TV: The Valhalla Murders

It may be a disturbing psychological tell about me that the gloomy, grim content of Nordic noir feels like comfort food. Case in point: The Valhalla Murders, a familiar, Icelandic iteration of the genre that may give seasoned viewers a case of déjà vu. There’s nothing outwardly special about it, but its dark procedural rhythms are well executed, landing it nicely in the genre’s sweet spot.

Loosely based on actual events, the case begins with a brutal murder in Reykjavik, a case caught by recently divorced detective Kata (Nína Dögg Filippusdóttir). When a second homicide appears to be connected to the first, the brass calls home Arnar (Björn Thors) from Oslo to assist her. Struggling to manage parenting with the rigors of her job, Kata is surprised when she’s passed over for promotion to lead her department, but once she and Arnar start digging into the case, it becomes clear the professional snub is the beginning of a pattern of obstruction. The serial murder case ties to a rural orphanage connecting all its victims, but even as it terrorizes the nation, someone higher up doesn’t want it solved. Kata and Arnar, relative strangers who find themselves separately embroiled in the case by personal baggage, resolve to unravel the conspiracy.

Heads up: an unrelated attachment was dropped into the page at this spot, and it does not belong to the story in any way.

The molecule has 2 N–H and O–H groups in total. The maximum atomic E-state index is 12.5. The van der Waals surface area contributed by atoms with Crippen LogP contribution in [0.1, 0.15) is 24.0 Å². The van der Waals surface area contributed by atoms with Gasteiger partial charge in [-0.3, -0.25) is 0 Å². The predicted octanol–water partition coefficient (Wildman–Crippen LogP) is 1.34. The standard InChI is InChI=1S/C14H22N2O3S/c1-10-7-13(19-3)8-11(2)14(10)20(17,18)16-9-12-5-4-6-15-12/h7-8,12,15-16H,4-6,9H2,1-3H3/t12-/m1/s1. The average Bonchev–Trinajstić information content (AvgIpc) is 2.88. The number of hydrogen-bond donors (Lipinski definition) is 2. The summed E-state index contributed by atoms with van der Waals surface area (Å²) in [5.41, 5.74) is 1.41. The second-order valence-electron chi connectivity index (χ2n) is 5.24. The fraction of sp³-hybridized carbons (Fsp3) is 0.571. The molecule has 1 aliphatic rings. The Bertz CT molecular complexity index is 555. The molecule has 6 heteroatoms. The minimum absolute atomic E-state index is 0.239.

Neither the narrative trappings nor the specifics of the mystery will surprise anyone with a taste for Scandinoir. It’s got the usual male-female partnership—attractive blonde woman, brooding dark man. It has a detective returning to their home town, where old scars are quickly reopened. And it centers its story on unmentionable crimes being covered up by powerful people leveraging their privilege, in an outwardly safe, quiet place secretly beset by dark criminal undercurrents. In other words, it sounds a lot like Bordertown, or Deadwind, or Trapped, and probably numerous other European procedurals I haven’t seen yet, but probably will eventually. With capable stars in Filippusdóttir and Thors and all the requisite elements, The Valhalla Murders should scratch the itch for the genre’s fans—not particularly exceptional, but professional and effortlessly watched.

Scroll to Top